Thanksgiving this year was the way it’s meant to be: not exciting, quietly happy, bustling but not busy. We didn’t leave town, so we did another part of the Thanksgiving Arterial Bike Ride around the Bay. Yesterday it was El Camino Real from Mountain View to San Mateo, about 20 miles. Fortunately it wasn’t raining. It took about two hours.
The Thanksgiving Arterial Bike Ride around the Bay came about when I decided I wanted to bike along the major arterials of the Bay Area, the historical thoroughfares. Just to say I’d been there and done that. I did E 14th/International/Mission from Oakland to Fremont once, in college. In 1992, I rode Mission/El Camino Real from SF to San Mateo on Thanksgiving (dinner was at my aunt’s house in Foster City, my cousin gave me and my bike a ride home after dinner.)
Thanksgiving day is the best day to ride on a major arterial, bcause there’s very little car traffic, and the few people out and about are fairly mellow. Riding ECR on any of the other 364 days of the year is a very stressful experience. The remaining segments I have to complete are El Camino Real from Mountain View to San Jose, and San Pablo Avenue from Oakland to Pinole.
You see so much more when you pass by at 12 mph than at 37. You can appreciate the architecture along ECR better, more so the variation than the aesthetics. You notice businesses that you didn’t know existed, like a reweaving store in Redwood City. Joe has a cherished pair of pants where a hole had formed from being worn out; maybe they can fix it. Appropriately enough, we also passed by a diner called Pilgrim’s Progress, which was full of people picking up pies.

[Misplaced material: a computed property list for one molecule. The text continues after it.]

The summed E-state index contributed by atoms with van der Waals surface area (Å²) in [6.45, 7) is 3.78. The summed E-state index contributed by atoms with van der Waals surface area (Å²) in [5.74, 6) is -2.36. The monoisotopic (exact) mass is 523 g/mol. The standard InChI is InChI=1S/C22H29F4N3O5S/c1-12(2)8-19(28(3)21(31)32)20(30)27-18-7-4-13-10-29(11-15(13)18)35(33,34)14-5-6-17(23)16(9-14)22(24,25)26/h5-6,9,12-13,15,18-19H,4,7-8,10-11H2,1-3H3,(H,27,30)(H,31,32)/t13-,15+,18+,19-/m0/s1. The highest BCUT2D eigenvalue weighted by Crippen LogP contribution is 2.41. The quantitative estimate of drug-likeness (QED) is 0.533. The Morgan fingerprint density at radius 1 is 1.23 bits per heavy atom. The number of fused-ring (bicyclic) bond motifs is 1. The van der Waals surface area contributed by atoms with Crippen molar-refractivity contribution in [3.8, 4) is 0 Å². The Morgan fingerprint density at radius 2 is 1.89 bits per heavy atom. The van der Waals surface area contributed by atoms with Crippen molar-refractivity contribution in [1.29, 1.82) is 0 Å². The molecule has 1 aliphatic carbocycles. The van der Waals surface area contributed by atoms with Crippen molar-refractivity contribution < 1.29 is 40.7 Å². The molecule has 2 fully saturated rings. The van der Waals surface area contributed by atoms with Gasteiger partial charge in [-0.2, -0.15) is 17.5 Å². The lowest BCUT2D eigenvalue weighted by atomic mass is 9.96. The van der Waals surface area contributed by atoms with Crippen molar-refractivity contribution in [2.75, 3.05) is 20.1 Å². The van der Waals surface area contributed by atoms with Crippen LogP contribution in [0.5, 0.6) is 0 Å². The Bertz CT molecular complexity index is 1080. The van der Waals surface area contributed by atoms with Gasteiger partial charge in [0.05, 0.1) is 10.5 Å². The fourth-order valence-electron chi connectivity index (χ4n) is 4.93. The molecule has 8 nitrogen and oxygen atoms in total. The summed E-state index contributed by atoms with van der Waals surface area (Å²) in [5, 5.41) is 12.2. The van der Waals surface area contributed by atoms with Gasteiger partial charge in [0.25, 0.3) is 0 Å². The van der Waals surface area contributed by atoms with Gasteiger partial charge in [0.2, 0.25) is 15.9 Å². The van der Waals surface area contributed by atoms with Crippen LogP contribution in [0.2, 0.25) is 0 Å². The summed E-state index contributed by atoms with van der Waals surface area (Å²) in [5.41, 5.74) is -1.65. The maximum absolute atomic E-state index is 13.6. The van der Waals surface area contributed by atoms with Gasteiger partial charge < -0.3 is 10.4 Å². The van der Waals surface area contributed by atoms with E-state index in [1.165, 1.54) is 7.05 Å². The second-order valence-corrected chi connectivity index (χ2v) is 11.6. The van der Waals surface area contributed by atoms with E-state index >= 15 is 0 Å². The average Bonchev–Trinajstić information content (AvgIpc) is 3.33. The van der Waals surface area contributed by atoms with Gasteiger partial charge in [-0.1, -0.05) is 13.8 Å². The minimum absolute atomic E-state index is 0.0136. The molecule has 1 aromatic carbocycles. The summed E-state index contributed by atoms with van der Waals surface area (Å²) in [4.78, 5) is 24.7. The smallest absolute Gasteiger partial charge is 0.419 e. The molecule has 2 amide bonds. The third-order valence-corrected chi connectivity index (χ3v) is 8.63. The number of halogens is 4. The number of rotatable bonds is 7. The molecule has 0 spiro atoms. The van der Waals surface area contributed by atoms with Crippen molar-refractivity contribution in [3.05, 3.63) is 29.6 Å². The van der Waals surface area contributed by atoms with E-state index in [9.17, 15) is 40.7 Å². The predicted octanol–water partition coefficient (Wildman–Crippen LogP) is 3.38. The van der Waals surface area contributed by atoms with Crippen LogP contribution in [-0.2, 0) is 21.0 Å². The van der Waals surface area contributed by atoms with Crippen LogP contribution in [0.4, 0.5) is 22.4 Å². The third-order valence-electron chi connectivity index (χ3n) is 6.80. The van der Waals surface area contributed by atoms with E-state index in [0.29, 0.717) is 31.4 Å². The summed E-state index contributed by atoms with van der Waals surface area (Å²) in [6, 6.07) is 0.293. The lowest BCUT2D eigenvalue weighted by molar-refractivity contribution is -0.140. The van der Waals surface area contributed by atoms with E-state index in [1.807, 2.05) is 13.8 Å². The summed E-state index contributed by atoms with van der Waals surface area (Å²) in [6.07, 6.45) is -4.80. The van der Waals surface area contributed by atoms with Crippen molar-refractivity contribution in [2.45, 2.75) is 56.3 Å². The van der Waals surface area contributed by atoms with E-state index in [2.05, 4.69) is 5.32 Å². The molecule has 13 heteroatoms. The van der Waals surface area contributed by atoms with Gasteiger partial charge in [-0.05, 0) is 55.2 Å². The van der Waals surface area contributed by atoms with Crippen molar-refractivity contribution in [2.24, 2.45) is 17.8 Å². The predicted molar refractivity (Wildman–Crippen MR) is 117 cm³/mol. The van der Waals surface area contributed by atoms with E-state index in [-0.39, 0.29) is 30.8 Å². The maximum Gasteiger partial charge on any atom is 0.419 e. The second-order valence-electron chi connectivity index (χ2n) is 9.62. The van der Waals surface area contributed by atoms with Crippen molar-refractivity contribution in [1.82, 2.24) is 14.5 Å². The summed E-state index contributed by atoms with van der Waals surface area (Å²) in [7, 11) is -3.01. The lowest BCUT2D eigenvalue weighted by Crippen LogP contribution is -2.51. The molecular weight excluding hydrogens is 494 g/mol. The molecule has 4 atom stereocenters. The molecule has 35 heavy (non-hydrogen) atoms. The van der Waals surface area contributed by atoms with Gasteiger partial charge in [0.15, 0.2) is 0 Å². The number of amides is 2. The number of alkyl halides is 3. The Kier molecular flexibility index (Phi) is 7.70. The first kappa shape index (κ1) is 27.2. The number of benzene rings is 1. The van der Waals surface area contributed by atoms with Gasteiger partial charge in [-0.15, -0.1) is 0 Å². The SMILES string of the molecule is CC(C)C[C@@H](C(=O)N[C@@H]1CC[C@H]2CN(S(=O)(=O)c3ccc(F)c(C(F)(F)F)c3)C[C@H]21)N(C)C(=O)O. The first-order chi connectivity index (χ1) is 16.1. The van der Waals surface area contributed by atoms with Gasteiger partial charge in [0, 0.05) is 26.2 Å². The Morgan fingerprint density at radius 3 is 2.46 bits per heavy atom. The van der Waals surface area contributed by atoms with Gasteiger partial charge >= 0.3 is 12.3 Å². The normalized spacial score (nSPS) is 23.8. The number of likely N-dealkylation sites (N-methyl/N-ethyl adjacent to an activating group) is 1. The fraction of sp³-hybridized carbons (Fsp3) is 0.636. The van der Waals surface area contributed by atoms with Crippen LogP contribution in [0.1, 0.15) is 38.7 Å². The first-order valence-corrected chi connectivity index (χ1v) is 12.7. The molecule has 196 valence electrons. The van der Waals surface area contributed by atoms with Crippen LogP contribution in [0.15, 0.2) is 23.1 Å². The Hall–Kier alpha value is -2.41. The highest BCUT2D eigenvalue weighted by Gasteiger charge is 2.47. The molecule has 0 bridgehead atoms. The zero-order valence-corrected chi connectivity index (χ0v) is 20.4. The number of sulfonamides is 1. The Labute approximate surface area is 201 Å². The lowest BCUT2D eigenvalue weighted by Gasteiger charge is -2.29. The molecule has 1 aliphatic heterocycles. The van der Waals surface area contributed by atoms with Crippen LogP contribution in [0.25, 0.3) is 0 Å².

ECR’s character varies a lot. In Mountain View and Los ALtos, it’s strictly middle class commercial, Palo Alto, mostly institutional, with Stanford University, Palo Alto High School and the parks. When you get to Atherton you’re biking through a forest , there aren’t even any sidewalks. The estates have turned their backs on the traffic. Redwood City is commercial to the point of ghetto-hood. San Carlos and San Mateo are a bit fuddy-duddy. (the average age-stage of the residents is retirement.) ECR climbs a little hill through Belmont.
The curb lane/shoulder in the northern stretches was not very well paved/maintained, a marked contrast from the travel lanes to tthe left. It made for rather uncomfortable biking. But throughout the ECR, there are the mission bells, a reminder of the history that this was once part of Spain’s sphere of influence, through the chain of Franciscan missions.